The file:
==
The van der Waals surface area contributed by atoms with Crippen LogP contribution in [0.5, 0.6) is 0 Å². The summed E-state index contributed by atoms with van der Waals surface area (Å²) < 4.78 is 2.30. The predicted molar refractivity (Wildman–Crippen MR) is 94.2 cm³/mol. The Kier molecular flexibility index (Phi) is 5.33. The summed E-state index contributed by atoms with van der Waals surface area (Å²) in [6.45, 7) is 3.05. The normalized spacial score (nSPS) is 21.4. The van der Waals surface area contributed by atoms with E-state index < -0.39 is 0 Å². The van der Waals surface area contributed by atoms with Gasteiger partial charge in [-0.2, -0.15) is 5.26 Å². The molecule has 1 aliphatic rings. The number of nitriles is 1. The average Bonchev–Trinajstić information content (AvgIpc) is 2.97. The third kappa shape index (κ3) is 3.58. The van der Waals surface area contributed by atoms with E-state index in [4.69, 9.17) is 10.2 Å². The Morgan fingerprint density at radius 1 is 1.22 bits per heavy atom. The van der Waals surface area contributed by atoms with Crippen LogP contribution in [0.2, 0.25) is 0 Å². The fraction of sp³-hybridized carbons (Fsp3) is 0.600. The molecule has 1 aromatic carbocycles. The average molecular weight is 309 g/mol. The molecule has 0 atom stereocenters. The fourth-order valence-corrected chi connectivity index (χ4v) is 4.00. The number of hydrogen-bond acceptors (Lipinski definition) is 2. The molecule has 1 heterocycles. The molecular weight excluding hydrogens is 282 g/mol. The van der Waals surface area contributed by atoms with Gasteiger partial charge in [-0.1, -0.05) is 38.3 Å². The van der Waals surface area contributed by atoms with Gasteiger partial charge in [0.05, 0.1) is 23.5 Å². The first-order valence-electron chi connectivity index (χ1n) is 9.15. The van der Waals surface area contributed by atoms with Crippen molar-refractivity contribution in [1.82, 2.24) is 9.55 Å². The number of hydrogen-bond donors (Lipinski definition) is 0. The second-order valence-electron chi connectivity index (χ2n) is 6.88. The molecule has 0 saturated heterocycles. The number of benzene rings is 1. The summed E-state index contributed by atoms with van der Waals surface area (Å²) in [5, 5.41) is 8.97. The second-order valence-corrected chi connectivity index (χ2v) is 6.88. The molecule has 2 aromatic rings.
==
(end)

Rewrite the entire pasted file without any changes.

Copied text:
The van der Waals surface area contributed by atoms with Crippen LogP contribution in [0.5, 0.6) is 0 Å². The summed E-state index contributed by atoms with van der Waals surface area (Å²) < 4.78 is 2.30. The predicted molar refractivity (Wildman–Crippen MR) is 94.2 cm³/mol. The Kier molecular flexibility index (Phi) is 5.33. The summed E-state index contributed by atoms with van der Waals surface area (Å²) in [6.45, 7) is 3.05. The normalized spacial score (nSPS) is 21.4. The van der Waals surface area contributed by atoms with E-state index < -0.39 is 0 Å². The van der Waals surface area contributed by atoms with Gasteiger partial charge in [-0.2, -0.15) is 5.26 Å². The molecule has 1 aliphatic rings. The number of nitriles is 1. The average Bonchev–Trinajstić information content (AvgIpc) is 2.97. The third kappa shape index (κ3) is 3.58. The van der Waals surface area contributed by atoms with E-state index in [4.69, 9.17) is 10.2 Å². The Morgan fingerprint density at radius 1 is 1.22 bits per heavy atom. The van der Waals surface area contributed by atoms with Crippen LogP contribution in [0.2, 0.25) is 0 Å². The fraction of sp³-hybridized carbons (Fsp3) is 0.600. The molecule has 1 aromatic carbocycles. The average molecular weight is 309 g/mol. The molecule has 0 atom stereocenters. The fourth-order valence-corrected chi connectivity index (χ4v) is 4.00. The number of hydrogen-bond acceptors (Lipinski definition) is 2. The molecule has 1 heterocycles. The molecular weight excluding hydrogens is 282 g/mol. The van der Waals surface area contributed by atoms with Gasteiger partial charge in [-0.1, -0.05) is 38.3 Å². The van der Waals surface area contributed by atoms with Gasteiger partial charge in [0.05, 0.1) is 23.5 Å². The first-order valence-electron chi connectivity index (χ1n) is 9.15. The van der Waals surface area contributed by atoms with Crippen molar-refractivity contribution in [1.82, 2.24) is 9.55 Å². The number of hydrogen-bond donors (Lipinski definition) is 0. The second-order valence-electron chi connectivity index (χ2n) is 6.88. The molecule has 0 saturated heterocycles. The number of benzene rings is 1. The summed E-state index contributed by atoms with van der Waals surface area (Å²) in [5, 5.41) is 8.97. The second-order valence-corrected chi connectivity index (χ2v) is 6.88. The molecule has 2 aromatic rings.